- The upfront and ongoing costs mentioned above
- Paid parental leave you or your partner may receive from your employer/s
- Any government contributions you may be entitled to.
- Day care and other care expenses.
Your Savings Plan
With a budget in place, you’ll begin to understand the costs you’ll need to be prepared for. Sticking to this budget will be easier if you set up a baby savings plan and automatically save money for these upcoming expenses.
The earlier you start saving the better, even if you’re not starting a family just yet, you can still put a savings plan in place today.
Starting a family is a major life event, so it’s important to seek help in managing your finances if you need to. Getting professional advice ensures you can make the most of any money you earn before the baby’s born and avoid financial stress at a time that can be one of life’s most special events.
Buying Property Interstate
Here’s an interesting statistic – Most property investors start and continue to purchase properties in areas familiar to them, more often than not close to home. It’s a common part of our makeup as humans to trend towards what we know which delivers a sense of comfort.
But in sticking close to the nest, you could be missing better opportunities in another state. As the property cycle clock runs at different times and speeds around the country there are always different areas in a state of rise and fall. Identifying these and investing around the country and following the cycles give the investor the best chance of achieving capital growth and growing their portfolio faster.
While buying property interstate can seem like a daunting task, the benefits can far outweigh the risks. Accomplished investors regularly sight diversification and early capital growth gains as the pivotal factors behind their success.
Here are my top tips when considering investing interstate:
Doing your homework is key. No matter where you’re buying, the key to success is to investigate the market you’re looking at and the potential rewards and risks. If you do your homework, you could buy at the bottom of the cycle in an up and coming area interstate and enjoy strong capital gains in the near future.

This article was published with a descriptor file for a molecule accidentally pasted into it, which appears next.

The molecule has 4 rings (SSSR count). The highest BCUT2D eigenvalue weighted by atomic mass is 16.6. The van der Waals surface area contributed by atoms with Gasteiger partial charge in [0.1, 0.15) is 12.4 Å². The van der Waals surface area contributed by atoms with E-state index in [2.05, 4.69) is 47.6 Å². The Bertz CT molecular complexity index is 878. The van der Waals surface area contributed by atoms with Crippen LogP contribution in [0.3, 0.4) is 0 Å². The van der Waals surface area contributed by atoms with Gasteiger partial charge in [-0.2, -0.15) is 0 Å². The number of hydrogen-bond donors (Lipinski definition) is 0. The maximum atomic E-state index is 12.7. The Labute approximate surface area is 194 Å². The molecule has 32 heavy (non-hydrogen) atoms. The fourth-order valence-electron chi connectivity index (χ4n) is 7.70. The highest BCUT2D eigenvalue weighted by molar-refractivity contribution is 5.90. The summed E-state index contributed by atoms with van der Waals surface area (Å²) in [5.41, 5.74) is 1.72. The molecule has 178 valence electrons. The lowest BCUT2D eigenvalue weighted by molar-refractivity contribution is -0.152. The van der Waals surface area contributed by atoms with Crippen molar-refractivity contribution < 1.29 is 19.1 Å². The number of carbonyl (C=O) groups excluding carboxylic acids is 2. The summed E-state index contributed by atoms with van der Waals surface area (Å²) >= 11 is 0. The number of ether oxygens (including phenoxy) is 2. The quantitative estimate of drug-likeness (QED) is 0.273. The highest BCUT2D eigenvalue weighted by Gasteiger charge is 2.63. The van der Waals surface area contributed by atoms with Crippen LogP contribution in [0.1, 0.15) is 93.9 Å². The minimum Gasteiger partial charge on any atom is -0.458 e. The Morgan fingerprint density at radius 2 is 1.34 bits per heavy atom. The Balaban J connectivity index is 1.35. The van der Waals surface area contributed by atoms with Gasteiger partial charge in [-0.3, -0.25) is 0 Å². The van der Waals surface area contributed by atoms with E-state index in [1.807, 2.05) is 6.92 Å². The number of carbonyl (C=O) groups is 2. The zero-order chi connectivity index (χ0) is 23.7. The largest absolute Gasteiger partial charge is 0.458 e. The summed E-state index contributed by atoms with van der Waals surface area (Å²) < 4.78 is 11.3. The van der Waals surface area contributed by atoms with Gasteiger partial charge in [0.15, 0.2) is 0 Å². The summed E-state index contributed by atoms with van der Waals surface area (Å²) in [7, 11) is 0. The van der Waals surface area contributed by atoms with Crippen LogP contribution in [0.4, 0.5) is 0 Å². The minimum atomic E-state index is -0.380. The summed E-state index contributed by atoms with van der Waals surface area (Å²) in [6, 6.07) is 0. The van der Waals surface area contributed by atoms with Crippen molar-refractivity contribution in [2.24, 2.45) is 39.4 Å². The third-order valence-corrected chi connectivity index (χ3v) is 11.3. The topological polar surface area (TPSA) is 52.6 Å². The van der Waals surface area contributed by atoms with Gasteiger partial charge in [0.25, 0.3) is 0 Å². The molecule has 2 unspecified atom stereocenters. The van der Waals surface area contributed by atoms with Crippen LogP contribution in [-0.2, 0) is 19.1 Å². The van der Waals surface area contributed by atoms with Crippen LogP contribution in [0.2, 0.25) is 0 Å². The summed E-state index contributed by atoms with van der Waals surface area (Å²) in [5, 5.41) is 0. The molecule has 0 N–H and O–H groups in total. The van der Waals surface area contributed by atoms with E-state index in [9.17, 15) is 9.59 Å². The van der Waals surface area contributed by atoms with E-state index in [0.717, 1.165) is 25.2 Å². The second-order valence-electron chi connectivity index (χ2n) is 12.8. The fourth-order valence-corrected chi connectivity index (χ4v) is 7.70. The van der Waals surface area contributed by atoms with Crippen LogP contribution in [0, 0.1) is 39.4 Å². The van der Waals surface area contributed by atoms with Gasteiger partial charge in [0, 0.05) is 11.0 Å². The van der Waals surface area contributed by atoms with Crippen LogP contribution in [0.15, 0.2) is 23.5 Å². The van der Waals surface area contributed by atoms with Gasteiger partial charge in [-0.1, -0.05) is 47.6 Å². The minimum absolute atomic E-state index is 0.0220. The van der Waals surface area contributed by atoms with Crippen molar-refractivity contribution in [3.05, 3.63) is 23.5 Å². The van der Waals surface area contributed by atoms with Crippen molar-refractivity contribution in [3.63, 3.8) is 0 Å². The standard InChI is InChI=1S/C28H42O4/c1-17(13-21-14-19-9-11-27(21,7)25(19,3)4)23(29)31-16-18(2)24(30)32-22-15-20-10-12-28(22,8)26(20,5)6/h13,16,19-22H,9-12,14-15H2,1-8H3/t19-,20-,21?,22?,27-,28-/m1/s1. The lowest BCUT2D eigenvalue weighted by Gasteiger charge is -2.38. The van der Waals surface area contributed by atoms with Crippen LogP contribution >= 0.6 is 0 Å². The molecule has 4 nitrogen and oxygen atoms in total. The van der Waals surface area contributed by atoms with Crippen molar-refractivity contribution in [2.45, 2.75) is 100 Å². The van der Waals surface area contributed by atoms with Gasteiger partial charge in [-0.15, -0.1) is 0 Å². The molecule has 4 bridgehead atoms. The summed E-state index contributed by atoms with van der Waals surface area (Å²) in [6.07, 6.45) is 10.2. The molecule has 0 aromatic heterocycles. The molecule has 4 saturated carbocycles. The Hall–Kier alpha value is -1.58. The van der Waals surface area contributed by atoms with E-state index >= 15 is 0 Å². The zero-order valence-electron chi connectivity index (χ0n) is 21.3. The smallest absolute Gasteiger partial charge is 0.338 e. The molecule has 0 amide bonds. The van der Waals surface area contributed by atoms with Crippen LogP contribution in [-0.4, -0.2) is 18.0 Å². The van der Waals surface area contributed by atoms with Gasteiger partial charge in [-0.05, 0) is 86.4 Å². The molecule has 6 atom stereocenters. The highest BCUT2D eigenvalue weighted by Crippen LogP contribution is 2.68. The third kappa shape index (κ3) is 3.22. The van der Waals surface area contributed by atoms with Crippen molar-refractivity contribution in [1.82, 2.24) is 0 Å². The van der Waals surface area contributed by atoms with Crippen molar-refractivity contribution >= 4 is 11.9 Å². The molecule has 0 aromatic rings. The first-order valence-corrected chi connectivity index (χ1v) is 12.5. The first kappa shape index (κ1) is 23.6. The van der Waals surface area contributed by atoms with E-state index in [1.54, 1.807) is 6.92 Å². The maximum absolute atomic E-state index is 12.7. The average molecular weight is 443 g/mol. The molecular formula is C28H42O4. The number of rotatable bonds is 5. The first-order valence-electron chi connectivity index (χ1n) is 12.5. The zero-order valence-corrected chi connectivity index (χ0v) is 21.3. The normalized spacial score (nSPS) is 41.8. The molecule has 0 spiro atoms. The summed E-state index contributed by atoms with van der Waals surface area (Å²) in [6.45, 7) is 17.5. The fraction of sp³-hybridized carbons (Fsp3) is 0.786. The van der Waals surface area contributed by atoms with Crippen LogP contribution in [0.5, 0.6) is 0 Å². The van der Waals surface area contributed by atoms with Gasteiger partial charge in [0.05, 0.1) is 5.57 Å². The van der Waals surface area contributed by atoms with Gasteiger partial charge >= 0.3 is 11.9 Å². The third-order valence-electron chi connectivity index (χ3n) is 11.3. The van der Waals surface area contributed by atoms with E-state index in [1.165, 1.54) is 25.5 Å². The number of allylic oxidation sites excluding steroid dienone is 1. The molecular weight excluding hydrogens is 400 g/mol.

There are a few cost factors that differ state to state such as stamp duty, settlement costs and land tax as well as the tax implications. For example Stamp duty is deductible in the ACT but not deductible in other states. All this information can be found online at http://www.infochoice.com.au/calculators/stamp-duty-calculator/
If you don’t live close to your investment, it’s more important than ever to choose a good property manager as you won’t be nearby for regular inspections or for maintenance issues.
It’s important to make sure they do regular inspections, the rent is accurate and up to date and they have local rental market knowledge.
Refer to an expert
Now more than ever there are property mentoring groups and experts offering investors a suite of opportunities Australia-wide. Look to align yourself with a group that can provide you with property options and due diligence around the country. That way you can easily compare the states and different locations performance against each other before jumping into the next purchase.
How to Get Started
Information about the performance of each state is easily accessible through popular investment magazine YIP and Australia property investor. Purchase a copy and familiarise yourself with the state of the current markets, while preparing your finances and buying position with your broker. When you’re ready to buy, then connect with and investment expert to discuss options in your top 2 states.
How to pay off your house sooner
Who doesn’t want to pay off their home loan as quickly as possible?
With a little extra investment each year, you can save years off the length of your home loan and save thousands of dollars.
These 6 steps can offer a solid starting point for paying down that debt:
1) Pay more than the minimum
When you pay just the minimum on your loan, most of your repayments in the first few years simply go to paying off interest. Paying just a little extra can help you start bringing your loan balance down right now, potentially saving you years off your mortgage.
2) Make fortnightly payments
One of the simplest things to do to paying your loan off faster is to switch from monthly to fortnightly or weekly repayments as this means making an extra months payment during the course of the year.